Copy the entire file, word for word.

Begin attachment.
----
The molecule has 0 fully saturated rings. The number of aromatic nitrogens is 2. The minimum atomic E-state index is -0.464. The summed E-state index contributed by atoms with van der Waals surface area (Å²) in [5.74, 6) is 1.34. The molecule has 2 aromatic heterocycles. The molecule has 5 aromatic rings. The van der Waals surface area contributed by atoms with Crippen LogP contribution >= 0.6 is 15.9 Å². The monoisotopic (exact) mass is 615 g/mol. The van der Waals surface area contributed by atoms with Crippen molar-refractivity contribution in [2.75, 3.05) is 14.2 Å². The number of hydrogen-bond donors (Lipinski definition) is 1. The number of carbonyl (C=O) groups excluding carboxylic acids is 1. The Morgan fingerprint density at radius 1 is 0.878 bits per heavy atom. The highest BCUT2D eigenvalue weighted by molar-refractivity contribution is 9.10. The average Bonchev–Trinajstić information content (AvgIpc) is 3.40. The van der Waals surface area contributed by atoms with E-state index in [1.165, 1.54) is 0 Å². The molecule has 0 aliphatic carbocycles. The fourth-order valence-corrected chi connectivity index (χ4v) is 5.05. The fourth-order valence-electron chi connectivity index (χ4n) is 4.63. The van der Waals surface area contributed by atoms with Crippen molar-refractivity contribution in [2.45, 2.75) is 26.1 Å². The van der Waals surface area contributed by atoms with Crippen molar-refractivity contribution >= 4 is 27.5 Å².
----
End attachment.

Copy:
The molecule has 0 fully saturated rings. The number of aromatic nitrogens is 2. The minimum atomic E-state index is -0.464. The summed E-state index contributed by atoms with van der Waals surface area (Å²) in [5.74, 6) is 1.34. The molecule has 2 aromatic heterocycles. The molecule has 5 aromatic rings. The van der Waals surface area contributed by atoms with Crippen LogP contribution >= 0.6 is 15.9 Å². The monoisotopic (exact) mass is 615 g/mol. The van der Waals surface area contributed by atoms with Crippen molar-refractivity contribution in [2.75, 3.05) is 14.2 Å². The number of hydrogen-bond donors (Lipinski definition) is 1. The number of carbonyl (C=O) groups excluding carboxylic acids is 1. The Morgan fingerprint density at radius 1 is 0.878 bits per heavy atom. The highest BCUT2D eigenvalue weighted by molar-refractivity contribution is 9.10. The average Bonchev–Trinajstić information content (AvgIpc) is 3.40. The van der Waals surface area contributed by atoms with E-state index in [1.165, 1.54) is 0 Å². The molecule has 0 aliphatic carbocycles. The fourth-order valence-corrected chi connectivity index (χ4v) is 5.05. The fourth-order valence-electron chi connectivity index (χ4n) is 4.63. The van der Waals surface area contributed by atoms with Crippen molar-refractivity contribution in [2.45, 2.75) is 26.1 Å². The van der Waals surface area contributed by atoms with Crippen molar-refractivity contribution >= 4 is 27.5 Å².